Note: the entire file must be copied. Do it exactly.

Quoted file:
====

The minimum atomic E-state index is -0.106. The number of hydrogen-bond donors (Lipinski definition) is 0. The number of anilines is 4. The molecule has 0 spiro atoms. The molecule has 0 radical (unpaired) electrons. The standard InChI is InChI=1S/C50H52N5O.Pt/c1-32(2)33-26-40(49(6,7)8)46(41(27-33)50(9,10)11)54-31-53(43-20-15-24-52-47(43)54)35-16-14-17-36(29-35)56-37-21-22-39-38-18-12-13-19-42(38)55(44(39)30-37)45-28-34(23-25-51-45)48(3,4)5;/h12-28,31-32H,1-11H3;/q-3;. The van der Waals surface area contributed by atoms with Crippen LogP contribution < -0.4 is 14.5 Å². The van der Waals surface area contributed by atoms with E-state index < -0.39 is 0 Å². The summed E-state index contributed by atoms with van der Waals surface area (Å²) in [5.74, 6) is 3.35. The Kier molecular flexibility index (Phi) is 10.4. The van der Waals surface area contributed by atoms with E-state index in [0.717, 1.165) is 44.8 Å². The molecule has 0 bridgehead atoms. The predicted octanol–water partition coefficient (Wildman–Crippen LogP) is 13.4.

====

The minimum atomic E-state index is -0.106. The number of hydrogen-bond donors (Lipinski definition) is 0. The number of anilines is 4. The molecule has 0 spiro atoms. The molecule has 0 radical (unpaired) electrons. The standard InChI is InChI=1S/C50H52N5O.Pt/c1-32(2)33-26-40(49(6,7)8)46(41(27-33)50(9,10)11)54-31-53(43-20-15-24-52-47(43)54)35-16-14-17-36(29-35)56-37-21-22-39-38-18-12-13-19-42(38)55(44(39)30-37)45-28-34(23-25-51-45)48(3,4)5;/h12-28,31-32H,1-11H3;/q-3;. The van der Waals surface area contributed by atoms with Crippen LogP contribution < -0.4 is 14.5 Å². The van der Waals surface area contributed by atoms with E-state index < -0.39 is 0 Å². The summed E-state index contributed by atoms with van der Waals surface area (Å²) in [5.74, 6) is 3.35. The Kier molecular flexibility index (Phi) is 10.4. The van der Waals surface area contributed by atoms with E-state index in [0.717, 1.165) is 44.8 Å². The molecule has 0 bridgehead atoms. The predicted octanol–water partition coefficient (Wildman–Crippen LogP) is 13.4.